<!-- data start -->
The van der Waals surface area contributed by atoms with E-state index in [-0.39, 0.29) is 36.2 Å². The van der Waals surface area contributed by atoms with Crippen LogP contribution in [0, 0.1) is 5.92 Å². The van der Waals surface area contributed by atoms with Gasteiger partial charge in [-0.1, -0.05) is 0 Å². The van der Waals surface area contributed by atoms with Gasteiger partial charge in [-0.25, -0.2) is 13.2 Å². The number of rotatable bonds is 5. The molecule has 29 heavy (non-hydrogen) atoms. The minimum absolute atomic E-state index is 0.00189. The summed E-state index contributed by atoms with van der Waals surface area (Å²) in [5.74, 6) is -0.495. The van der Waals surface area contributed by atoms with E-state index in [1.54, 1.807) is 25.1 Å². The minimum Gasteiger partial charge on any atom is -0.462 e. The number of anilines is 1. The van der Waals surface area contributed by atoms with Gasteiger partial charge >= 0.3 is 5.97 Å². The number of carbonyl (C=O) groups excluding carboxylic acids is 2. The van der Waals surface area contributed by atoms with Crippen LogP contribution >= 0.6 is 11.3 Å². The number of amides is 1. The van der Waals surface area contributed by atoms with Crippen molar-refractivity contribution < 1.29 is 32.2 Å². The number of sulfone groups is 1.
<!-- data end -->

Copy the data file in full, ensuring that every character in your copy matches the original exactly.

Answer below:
The van der Waals surface area contributed by atoms with E-state index in [-0.39, 0.29) is 36.2 Å². The van der Waals surface area contributed by atoms with Crippen LogP contribution in [0, 0.1) is 5.92 Å². The van der Waals surface area contributed by atoms with Gasteiger partial charge in [-0.1, -0.05) is 0 Å². The van der Waals surface area contributed by atoms with Gasteiger partial charge in [-0.25, -0.2) is 13.2 Å². The number of rotatable bonds is 5. The molecule has 29 heavy (non-hydrogen) atoms. The minimum absolute atomic E-state index is 0.00189. The summed E-state index contributed by atoms with van der Waals surface area (Å²) in [5.74, 6) is -0.495. The van der Waals surface area contributed by atoms with E-state index in [1.54, 1.807) is 25.1 Å². The minimum Gasteiger partial charge on any atom is -0.462 e. The number of anilines is 1. The van der Waals surface area contributed by atoms with Gasteiger partial charge >= 0.3 is 5.97 Å². The number of carbonyl (C=O) groups excluding carboxylic acids is 2. The van der Waals surface area contributed by atoms with Crippen LogP contribution >= 0.6 is 11.3 Å². The number of amides is 1. The van der Waals surface area contributed by atoms with Crippen molar-refractivity contribution < 1.29 is 32.2 Å². The number of sulfone groups is 1.